“Never Make Predictions, Especially About the Future”
Casey Stengel, Baseball Hall of Fame Manager
Futurists have already begun violate Casey Stengel’s admonition and offer the following predictions to be reality in 2030 as reported by Christian Nesheim:
If, as Eleanor Roosevelt said, “The Future Belongs To Those Who Believe In The Beauty Of Their Dreams,” we in the mediation community have much to look forward to.
In 1979, I opened my private mediation practice in a storefront on Sepulveda Bl. near LAX between a pet store and the Loyola movie theatre. I had resigned from my position as Federal Trade Commission Assistant Regional Director for Consumer Protection and invested the proceeds of my house sale to follow my dream of making my living through mediation. Most of the calls I received were for “meditation” or “medication” and during my first year I billed a total of 90 hours for mediation. My practice future did not look bright. In fact it took 7 years for me to finally match my mediation revenue with my expenses. The good news that since 1986, my life’s work of peacemaking has provided a comfortable living for me and my family in addition to being a continued source of personal fulfillment.
However, I never stopped dreaming about the possibilities of my own practice or the field of mediation. In 2001, fifteen years after my first year in the black, my book, Mediation Career Guide (Jossey Bass, 2001) starts as follows:
“I have always been a dreamer.
“Some dreams come true. As mediators, we help people, and what we do makes a difference to the people whom we touch and to many whom we will never see.”
A decade later, I am still dreaming about the future of the field of peacemaking which continues to hold such promise for the individuals and institutions that provide the services and the members of our society who benefit from them.
The following are some of my own predictions of trends in mediation that I believe will shape our field in 2030, just 15 years from now.
Prediction # 1: When people have conflict or legal angina, the first call will be to a mediator or collaborative lawyer
Being a rights-based and competitive society, both the public and the legal profession have encouraged the expanded use of lawyers to remedy and redress problems and damages. Historically, when in conflict, people generally have made their first call to a lawyer with the expectation of having the justice system vindicate the situation. The consequence of this custom has been to create lawyer domination of disputes, often in legalistic and narrow approach to resolving those disputes. The explosive growth of mediation shows that the public, when aware, will often choose a non-adversarial option and will likely receive better results in the end.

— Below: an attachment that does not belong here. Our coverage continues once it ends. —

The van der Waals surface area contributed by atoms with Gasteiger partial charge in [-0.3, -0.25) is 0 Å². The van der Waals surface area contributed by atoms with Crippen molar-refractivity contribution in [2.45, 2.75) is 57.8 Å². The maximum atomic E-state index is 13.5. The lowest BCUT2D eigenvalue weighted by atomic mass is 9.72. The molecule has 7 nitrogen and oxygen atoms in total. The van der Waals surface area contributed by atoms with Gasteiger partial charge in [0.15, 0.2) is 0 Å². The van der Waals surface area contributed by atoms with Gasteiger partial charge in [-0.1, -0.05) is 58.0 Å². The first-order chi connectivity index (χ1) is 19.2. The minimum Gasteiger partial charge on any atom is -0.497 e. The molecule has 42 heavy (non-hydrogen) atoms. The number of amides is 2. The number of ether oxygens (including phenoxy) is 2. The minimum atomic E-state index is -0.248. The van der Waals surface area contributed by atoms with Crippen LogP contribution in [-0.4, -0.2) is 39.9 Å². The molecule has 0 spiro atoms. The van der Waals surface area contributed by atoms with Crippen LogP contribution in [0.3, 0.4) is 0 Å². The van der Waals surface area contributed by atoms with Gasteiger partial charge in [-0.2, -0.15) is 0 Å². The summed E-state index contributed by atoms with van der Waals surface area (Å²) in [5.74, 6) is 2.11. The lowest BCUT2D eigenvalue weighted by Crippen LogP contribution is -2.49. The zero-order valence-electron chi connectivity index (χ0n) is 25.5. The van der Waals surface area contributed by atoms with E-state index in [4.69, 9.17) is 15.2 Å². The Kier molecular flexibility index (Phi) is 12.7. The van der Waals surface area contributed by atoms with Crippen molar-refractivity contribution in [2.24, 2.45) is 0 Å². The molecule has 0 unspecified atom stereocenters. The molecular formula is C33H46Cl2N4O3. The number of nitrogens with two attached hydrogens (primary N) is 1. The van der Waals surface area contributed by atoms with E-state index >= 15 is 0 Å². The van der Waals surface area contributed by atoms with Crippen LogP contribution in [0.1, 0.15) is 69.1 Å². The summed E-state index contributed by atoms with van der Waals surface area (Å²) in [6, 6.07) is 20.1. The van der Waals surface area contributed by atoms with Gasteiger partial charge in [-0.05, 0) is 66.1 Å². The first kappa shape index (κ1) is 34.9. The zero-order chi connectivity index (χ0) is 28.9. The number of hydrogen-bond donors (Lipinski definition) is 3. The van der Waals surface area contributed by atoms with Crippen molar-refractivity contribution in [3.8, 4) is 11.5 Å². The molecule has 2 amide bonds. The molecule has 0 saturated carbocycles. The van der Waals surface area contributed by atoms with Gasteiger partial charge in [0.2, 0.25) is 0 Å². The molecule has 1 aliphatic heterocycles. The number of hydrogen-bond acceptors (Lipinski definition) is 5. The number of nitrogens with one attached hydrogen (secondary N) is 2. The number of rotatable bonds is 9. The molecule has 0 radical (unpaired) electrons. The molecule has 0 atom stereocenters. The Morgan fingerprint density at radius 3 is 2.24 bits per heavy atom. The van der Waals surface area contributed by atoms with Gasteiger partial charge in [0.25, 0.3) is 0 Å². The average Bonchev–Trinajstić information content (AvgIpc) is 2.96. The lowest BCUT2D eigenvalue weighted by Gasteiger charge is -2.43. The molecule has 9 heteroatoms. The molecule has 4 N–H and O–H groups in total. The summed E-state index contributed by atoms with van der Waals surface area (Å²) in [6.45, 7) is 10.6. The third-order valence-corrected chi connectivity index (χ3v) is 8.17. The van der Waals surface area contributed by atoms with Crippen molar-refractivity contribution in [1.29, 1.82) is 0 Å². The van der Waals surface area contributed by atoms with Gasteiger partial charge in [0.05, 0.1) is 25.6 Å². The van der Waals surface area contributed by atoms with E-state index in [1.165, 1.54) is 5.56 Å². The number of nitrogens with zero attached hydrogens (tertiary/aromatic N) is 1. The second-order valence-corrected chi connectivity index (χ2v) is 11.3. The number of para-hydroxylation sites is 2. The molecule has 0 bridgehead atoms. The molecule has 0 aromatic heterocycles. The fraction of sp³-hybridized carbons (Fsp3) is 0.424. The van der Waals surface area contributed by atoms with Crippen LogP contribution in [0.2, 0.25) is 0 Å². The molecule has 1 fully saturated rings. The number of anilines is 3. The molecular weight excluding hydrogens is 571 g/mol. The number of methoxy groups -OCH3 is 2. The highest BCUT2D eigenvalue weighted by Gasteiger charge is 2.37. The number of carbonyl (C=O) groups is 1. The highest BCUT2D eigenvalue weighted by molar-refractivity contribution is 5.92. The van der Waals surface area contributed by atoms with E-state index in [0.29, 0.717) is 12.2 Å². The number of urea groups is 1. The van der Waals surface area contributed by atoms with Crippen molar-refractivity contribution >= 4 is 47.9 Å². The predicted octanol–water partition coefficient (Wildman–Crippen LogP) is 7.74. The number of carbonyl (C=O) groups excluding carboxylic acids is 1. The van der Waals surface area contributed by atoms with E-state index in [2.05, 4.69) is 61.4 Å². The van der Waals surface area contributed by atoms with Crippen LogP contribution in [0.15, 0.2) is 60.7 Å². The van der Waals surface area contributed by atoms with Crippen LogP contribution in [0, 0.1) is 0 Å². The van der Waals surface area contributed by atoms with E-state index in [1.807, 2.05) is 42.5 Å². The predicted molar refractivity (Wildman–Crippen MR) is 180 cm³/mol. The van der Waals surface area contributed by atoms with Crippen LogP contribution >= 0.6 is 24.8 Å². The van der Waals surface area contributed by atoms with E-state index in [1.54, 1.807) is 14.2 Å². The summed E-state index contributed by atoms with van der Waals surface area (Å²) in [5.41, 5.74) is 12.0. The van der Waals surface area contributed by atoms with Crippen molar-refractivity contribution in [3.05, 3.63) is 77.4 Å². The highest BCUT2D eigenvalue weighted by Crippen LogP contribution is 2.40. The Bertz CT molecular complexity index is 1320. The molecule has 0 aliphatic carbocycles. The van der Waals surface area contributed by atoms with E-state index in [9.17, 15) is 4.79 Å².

With consumer use of mediation the first call of a person in legal trouble will more often be to a mediator. With over a half century of Mediation practice will have earned the respect and confidence of the public so that it will be a top process choice of both consumers and recommending professionals.
Prediction # 2: It will no longer be considered strange to think of mediators as serving some of the needs that village elders served in days long ago (David Hoffman, “Future of ADR Practice, Negotiation Journal ( 2006)
The use of mediators and consensual conflict resolution will be available for every aspect of a citizen’s life: In families, workplace, the homeowner’s association, schools (peer mediation), neighborhood groups, elder care, and in conflicts between heirs following one’s death.
Prediction # 3: Mediation Licensure
Mediators will be licensed as a separate Profession. Such licensure will be required to hold oneself out publically as a mediator, to provide services in public and private settings, and all licensed mediators shall be subject to regulation as to quality control, professional discipline, and other rights and obligations of a licensed mediator. Who will do the licensing and what the qualifications will be are issues for future determination.
Prediction #4: Training and supervised experience
In order to be granted a license, all mediators will be required to complete a minimum of 200 hours of classroom training by certified teachers and a minimum of 100 hours of supervised mediation services rendered for the underserved in court and non-profit settings.
Prediction #5: Required court mediation